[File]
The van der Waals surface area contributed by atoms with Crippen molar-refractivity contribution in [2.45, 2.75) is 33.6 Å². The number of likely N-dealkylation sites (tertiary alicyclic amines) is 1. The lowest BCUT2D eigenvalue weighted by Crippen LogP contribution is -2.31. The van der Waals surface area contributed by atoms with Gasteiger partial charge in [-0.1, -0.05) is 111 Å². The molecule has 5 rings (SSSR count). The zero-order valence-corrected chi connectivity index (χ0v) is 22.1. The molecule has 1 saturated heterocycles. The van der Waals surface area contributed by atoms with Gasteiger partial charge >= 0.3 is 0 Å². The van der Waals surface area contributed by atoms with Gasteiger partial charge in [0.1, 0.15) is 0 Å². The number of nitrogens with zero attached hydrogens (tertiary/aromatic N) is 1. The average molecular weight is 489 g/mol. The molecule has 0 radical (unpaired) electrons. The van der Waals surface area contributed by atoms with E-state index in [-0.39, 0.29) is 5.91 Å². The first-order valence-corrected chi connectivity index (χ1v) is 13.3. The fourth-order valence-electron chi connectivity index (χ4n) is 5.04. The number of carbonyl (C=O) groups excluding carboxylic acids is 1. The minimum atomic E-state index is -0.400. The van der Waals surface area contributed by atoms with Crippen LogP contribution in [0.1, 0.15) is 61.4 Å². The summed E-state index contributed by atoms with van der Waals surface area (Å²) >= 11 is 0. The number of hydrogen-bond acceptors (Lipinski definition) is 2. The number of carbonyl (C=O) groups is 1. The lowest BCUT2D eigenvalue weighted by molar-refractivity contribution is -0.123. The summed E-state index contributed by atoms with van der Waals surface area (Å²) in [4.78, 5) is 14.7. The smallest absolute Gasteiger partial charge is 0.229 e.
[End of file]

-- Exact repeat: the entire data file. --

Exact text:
The van der Waals surface area contributed by atoms with Crippen molar-refractivity contribution in [2.45, 2.75) is 33.6 Å². The number of likely N-dealkylation sites (tertiary alicyclic amines) is 1. The lowest BCUT2D eigenvalue weighted by Crippen LogP contribution is -2.31. The van der Waals surface area contributed by atoms with Gasteiger partial charge in [-0.1, -0.05) is 111 Å². The molecule has 5 rings (SSSR count). The zero-order valence-corrected chi connectivity index (χ0v) is 22.1. The molecule has 1 saturated heterocycles. The van der Waals surface area contributed by atoms with Gasteiger partial charge >= 0.3 is 0 Å². The van der Waals surface area contributed by atoms with Gasteiger partial charge in [0.1, 0.15) is 0 Å². The number of nitrogens with zero attached hydrogens (tertiary/aromatic N) is 1. The average molecular weight is 489 g/mol. The molecule has 0 radical (unpaired) electrons. The van der Waals surface area contributed by atoms with E-state index in [-0.39, 0.29) is 5.91 Å². The first-order valence-corrected chi connectivity index (χ1v) is 13.3. The fourth-order valence-electron chi connectivity index (χ4n) is 5.04. The number of carbonyl (C=O) groups excluding carboxylic acids is 1. The minimum atomic E-state index is -0.400. The van der Waals surface area contributed by atoms with Crippen LogP contribution in [0.1, 0.15) is 61.4 Å². The summed E-state index contributed by atoms with van der Waals surface area (Å²) >= 11 is 0. The number of hydrogen-bond acceptors (Lipinski definition) is 2. The number of carbonyl (C=O) groups is 1. The lowest BCUT2D eigenvalue weighted by molar-refractivity contribution is -0.123. The summed E-state index contributed by atoms with van der Waals surface area (Å²) in [4.78, 5) is 14.7. The smallest absolute Gasteiger partial charge is 0.229 e.